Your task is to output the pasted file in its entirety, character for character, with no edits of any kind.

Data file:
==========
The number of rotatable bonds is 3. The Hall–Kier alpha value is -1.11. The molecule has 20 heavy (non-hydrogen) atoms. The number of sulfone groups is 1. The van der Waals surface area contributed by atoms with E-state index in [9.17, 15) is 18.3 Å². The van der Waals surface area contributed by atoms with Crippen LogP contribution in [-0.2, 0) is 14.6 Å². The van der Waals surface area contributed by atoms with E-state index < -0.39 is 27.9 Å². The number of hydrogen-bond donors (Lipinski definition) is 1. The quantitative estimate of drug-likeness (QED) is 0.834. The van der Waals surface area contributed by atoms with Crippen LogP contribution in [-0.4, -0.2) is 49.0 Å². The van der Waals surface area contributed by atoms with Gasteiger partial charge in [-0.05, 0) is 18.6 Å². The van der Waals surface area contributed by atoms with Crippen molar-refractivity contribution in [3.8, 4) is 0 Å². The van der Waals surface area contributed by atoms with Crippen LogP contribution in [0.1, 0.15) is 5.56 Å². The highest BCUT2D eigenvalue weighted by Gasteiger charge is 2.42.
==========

The number of rotatable bonds is 3. The Hall–Kier alpha value is -1.11. The molecule has 20 heavy (non-hydrogen) atoms. The number of sulfone groups is 1. The van der Waals surface area contributed by atoms with E-state index in [9.17, 15) is 18.3 Å². The van der Waals surface area contributed by atoms with Crippen LogP contribution in [-0.2, 0) is 14.6 Å². The van der Waals surface area contributed by atoms with E-state index < -0.39 is 27.9 Å². The number of hydrogen-bond donors (Lipinski definition) is 1. The quantitative estimate of drug-likeness (QED) is 0.834. The van der Waals surface area contributed by atoms with Crippen LogP contribution in [-0.4, -0.2) is 49.0 Å². The van der Waals surface area contributed by atoms with Gasteiger partial charge in [-0.05, 0) is 18.6 Å². The van der Waals surface area contributed by atoms with Crippen molar-refractivity contribution in [3.8, 4) is 0 Å². The van der Waals surface area contributed by atoms with Crippen LogP contribution in [0.1, 0.15) is 5.56 Å². The highest BCUT2D eigenvalue weighted by Gasteiger charge is 2.42.